In 1963, Edward Lorenz
presented a hypothesis to the New York Academy of Science. His
theory, stated simply, was that:
A butterfly could flap
its wings and set molecules of air in motion, which would move
other molecules of air, in turn moving more molecules of air
eventually capable of starting a hurricane on the other side of
Lorenz and his ideas were
literally laughed out of the conference. What he had proposed
was ridiculous. It was preposterous. But it was fascinating!
Therefore, because of the
ideas charm and intrigue, the so-called butterfly effect
became a staple of science fiction, remaining for decades a combination
of myth and legend spread only by comic books and bad movies.
So imagine the scientific
communitys shock and surprise when, more than 30 years after
the possibility was introduced, physics professors working from
colleges and universities worldwide came to the conclusion that
the butterfly effect was authentic, accurate and viable.
Soon after, it was accorded
the status of a law. Now known as The Law of Sensitive
Dependence Upon Initial Conditions, this principle has proven
to be a force encompassing more than mere butterfly wings. Science
has shown the butterfly effect to engage with the first movement
of any form of matter including people.
On Friday, April 2, 2004,
ABC News honored a man who, at that time, was 91 years old. The
news program was running a regular segment called Person
of the Week. Usually the honorees accomplishments
are listed in advance and by the time the name is announced, most
folks have already guessed the identity of that weeks recipient.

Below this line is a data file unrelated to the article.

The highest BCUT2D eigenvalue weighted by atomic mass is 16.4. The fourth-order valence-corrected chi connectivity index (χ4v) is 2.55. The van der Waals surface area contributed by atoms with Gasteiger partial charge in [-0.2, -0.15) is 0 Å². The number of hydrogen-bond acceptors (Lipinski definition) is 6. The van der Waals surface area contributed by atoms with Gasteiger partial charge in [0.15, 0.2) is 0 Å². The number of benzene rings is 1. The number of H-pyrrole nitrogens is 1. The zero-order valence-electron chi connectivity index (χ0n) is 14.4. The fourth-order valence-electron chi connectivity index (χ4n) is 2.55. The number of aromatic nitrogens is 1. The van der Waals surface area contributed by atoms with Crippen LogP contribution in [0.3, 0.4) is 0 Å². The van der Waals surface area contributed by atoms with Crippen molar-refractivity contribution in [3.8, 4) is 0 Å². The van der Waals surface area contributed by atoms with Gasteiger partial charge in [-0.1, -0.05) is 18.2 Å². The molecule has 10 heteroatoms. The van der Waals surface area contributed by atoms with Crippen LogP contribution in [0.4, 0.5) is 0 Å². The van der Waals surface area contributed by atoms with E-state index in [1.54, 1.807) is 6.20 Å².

In this instance, however, the pronouncement left many viewers
of the Week is
the anchorman finally said, Norman
One can only imagine the
frowns. Who? Who did he say? Norman
what was the last name?
Yet, despite our unfamiliarity,
Norman Borlaug is a man who is personally responsible for drastically
and dramatically changing the world in which we live. You see,
in the early 1940s, Norman Borlaug hybridized high-yield, disease-resistant
corn and wheat for arid climates. From the dust bowl of Western
Africa to our own desert Southwest, from South and Central America
to the plains of Siberia, across Europe and Asia, Borlaugs
specific seed product flourished and regenerated where no seed
had ever thrived before. Through the years, it has now been calculated
that Norman Borlaugs work saved more than two billion lives
Actually, it was never
reported, but the anchorman was misinformed. It was not Norman
Borlaug who saved the two billion people, though very few caught
the mistake. It was Henry Wallace.
Henry Wallace was the Vice
President of the United States under Franklin Roosevelt. Over
his four terms, Roosevelt had three different Vice Presidents
and the second man to serve was Henry Wallace.
Wallace was the former
Secretary of Agriculture who, after his one term as Vice President,
was dumped from the ticket in favor of Truman. While Wallace was
Vice President, however, he used the power of that office to create
a station in Mexico whose sole purpose was to hybridize corn and
wheat for arid climates. He hired a young man named Norman Borlaug
to run it.
So Norman Borlaug won the
Nobel Prize. And Norman Borlaug was awarded the Presidential Medal
of Freedom. But considering the connection, it was really Henry
Wallace that saved two billion people!
Or was it George Washington
Carver? You remember Carver, dont you? The peanut?
But heres something that very few people know: When Carver
was 19 years old and a student at Iowa State University, he had
a Dairy Sciences professor who, on Saturday and Sunday afternoons,
would allow his six-year-old boy to go on botanical expeditions
with the brilliant student.
It was George Washington
Carver who took that boy and instilled in him a love for plants
and a vision for what they could do for humanity. It was George
Washington Carver who pointed six-year-old Henry Wallaces
life in a specific direction long before he ever became
Vice President of the United States.
Its amazing to contemplate,
George Washington Carver
flapping his butterfly wings with the peanut. There are currently